Hispanic youth are at particular risk for negative educational outcomes, including grade retention, dropout, and lower educational attainment. The current study examines the mathematics achievement of Hispanic youth (716 girls and 675 boys) utilizing data from the 2003 Trends in International Mathematics and Science Study (TIMSS). Evaluative and affective self-appraisals regarding mathematics are examined, in addition to future educational aspirations. These constructs are examined separately for girls and boys and by what level of English is spoken in the home. Analyses include Pearson correlations, z-tests using Fisher’s r — z transformation, ANOVA, and multiple regression procedures. The results can be used to advance our understanding of the interplay between self-perceptions and achievement. In addition, the findings can provide further insights to guide teachers, educators, administrators, and school psychologists when seeking to promote, support, and increase the mathematics achievement of Hispanic youth.

The career paths of mathematics and science teachers in high need schools (Education Papers posted on February 29th, 2012 )

High-poverty schools typically have higher levels of attrition than other schools, particularly in mathematics and science. Financial incentives have often been used to attract teachers to high need schools and subjects. Despite extensive investments in these incentives and extensive research regarding recruitment and retention, little is known about how these areas interact with one another over teachers’ careers. The purpose of this study is to address the lack of integration of these areas by investigating the career paths of 38 Noyce scholars. Acceptance of the Noyce funding requires teaching in high-need schools for two years. Grounded theory methodology was guided by the research question: What are Noyce scholars’ reasons for the decisions made on the career path of becoming and remaining teachers in high need schools? Analysis resulted in an explanatory model of the “pathway to retention in high need schools.” The model indicates that the career paths of teachers in high need schools are complex and interactive. Interactions among the reasons the scholars chose to enter teaching, their school setting, community, teacher Education and the Noyce funding appear to play a role in their eventual satisfaction and retention. The study has implications for the recruitment and retention of teachers in high need schools.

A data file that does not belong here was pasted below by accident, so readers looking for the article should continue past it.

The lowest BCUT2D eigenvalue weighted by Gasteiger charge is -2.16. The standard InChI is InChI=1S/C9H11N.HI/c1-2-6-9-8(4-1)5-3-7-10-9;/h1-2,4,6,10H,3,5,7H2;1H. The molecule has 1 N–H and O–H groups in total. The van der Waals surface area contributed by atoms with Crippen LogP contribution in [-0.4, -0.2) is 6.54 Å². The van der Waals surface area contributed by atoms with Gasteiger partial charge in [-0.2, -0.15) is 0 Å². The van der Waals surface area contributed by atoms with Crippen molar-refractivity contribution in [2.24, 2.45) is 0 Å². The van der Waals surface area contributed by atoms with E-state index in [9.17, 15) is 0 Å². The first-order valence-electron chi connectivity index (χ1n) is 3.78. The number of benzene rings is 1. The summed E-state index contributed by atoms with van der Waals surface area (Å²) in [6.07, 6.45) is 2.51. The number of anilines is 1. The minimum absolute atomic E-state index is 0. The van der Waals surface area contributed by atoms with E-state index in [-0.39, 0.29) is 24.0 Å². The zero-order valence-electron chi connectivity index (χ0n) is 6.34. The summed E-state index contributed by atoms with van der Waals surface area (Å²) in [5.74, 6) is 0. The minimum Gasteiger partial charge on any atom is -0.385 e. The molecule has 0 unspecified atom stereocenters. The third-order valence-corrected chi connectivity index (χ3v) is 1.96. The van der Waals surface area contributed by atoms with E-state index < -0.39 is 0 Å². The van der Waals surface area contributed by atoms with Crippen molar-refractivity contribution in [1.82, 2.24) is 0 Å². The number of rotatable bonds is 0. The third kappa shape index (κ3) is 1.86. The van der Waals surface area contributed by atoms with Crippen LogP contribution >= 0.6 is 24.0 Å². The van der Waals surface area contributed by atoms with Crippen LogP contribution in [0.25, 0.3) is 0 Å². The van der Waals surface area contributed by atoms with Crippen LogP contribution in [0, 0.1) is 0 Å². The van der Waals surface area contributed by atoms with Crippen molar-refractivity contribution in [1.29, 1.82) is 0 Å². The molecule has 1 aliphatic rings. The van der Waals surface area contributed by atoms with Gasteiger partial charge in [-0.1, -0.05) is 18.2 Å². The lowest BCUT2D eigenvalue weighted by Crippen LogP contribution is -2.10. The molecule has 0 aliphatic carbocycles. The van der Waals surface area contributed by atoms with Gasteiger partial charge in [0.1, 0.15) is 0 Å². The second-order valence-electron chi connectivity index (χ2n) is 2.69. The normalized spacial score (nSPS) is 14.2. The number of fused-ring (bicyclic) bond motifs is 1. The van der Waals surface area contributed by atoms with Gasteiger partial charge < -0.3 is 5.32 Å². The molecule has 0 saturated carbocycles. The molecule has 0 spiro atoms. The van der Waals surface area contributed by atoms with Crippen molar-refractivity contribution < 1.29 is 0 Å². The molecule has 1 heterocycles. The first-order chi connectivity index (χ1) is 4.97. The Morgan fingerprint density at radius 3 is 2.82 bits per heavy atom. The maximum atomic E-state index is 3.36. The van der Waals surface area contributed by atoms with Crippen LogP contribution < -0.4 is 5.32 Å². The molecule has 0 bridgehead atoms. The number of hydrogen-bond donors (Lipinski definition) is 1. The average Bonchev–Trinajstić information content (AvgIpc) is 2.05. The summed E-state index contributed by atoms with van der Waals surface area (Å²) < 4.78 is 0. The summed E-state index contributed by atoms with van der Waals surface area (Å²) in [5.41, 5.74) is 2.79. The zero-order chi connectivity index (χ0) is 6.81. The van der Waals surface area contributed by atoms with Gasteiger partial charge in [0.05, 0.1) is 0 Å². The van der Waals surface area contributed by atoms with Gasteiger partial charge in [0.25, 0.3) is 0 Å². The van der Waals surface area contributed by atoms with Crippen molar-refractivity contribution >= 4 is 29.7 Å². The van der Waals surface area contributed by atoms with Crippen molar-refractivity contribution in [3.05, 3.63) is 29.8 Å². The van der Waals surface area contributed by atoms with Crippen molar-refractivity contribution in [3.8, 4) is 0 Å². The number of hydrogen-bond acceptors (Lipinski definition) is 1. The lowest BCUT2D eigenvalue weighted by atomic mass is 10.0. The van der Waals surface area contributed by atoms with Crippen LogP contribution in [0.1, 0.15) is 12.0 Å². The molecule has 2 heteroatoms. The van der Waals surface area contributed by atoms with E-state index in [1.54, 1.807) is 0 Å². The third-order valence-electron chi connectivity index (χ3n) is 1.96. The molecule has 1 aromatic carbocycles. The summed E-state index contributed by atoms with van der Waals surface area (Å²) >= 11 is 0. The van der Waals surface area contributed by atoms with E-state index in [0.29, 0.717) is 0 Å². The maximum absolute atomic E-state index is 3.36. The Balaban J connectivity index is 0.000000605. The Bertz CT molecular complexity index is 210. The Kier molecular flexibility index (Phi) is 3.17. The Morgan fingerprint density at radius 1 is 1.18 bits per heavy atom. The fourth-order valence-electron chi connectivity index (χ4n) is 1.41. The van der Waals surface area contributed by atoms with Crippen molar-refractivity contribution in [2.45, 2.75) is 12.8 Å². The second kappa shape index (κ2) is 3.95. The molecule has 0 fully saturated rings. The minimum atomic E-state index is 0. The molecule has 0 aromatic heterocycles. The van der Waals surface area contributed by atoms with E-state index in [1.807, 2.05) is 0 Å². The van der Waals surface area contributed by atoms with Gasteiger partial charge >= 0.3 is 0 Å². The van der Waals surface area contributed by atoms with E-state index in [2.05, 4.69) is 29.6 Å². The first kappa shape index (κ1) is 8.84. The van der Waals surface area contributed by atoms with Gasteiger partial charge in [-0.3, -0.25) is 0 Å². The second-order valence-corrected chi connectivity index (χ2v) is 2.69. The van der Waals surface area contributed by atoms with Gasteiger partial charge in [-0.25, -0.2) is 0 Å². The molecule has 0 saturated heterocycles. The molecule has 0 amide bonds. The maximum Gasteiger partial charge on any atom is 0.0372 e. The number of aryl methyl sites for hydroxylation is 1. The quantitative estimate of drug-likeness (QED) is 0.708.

The effects of intercollegiate athletic participation on student academic achievement and leadership performance in a selective institution (Education Papers posted on February 29th, 2012 )

The purpose of this study was to examine the influence of various intensity levels of athletic participation on academic and leadership performance in a selective institution. For the purpose of this study a retrospective analysis of existing admissions and student performance data was conducted. The continuous dependent variables were academic and leadership performance scores. The categorical independent variables were the three intensity levels of athletic participation (high commitment athletes, moderate commitment athletes, general population students), gender and race. The subjects for this study included 4977 of the 4998 students that graduated from a selective institution from 1992 through 1996. Results of this study provide evidence that participation in college athletics did not hinder student academic performance in a selective institution. Even athletes that participated in high commitment athletics were found to reach their academic potential in this setting. These findings are attributed to the institutional policies that allowed athletes to remain integrated within the student body as a whole. It remains unclear; however, which policies had the greatest impact on the academic success of athletes in this investigation. In a separate analysis, athletic participation was found to negatively influence high commitment athlete’s leadership performance scores in a selective institution. Given the scarcity of published research examining the influence of athletic participation on leadership development, the findings of this investigation may form the foundation upon which future studies will build upon. The implications for this study provide insight for future research and allow for the advancement of current theory on the complex role of intercollegiate athletics and its influence on the academic and leadership performance of college students.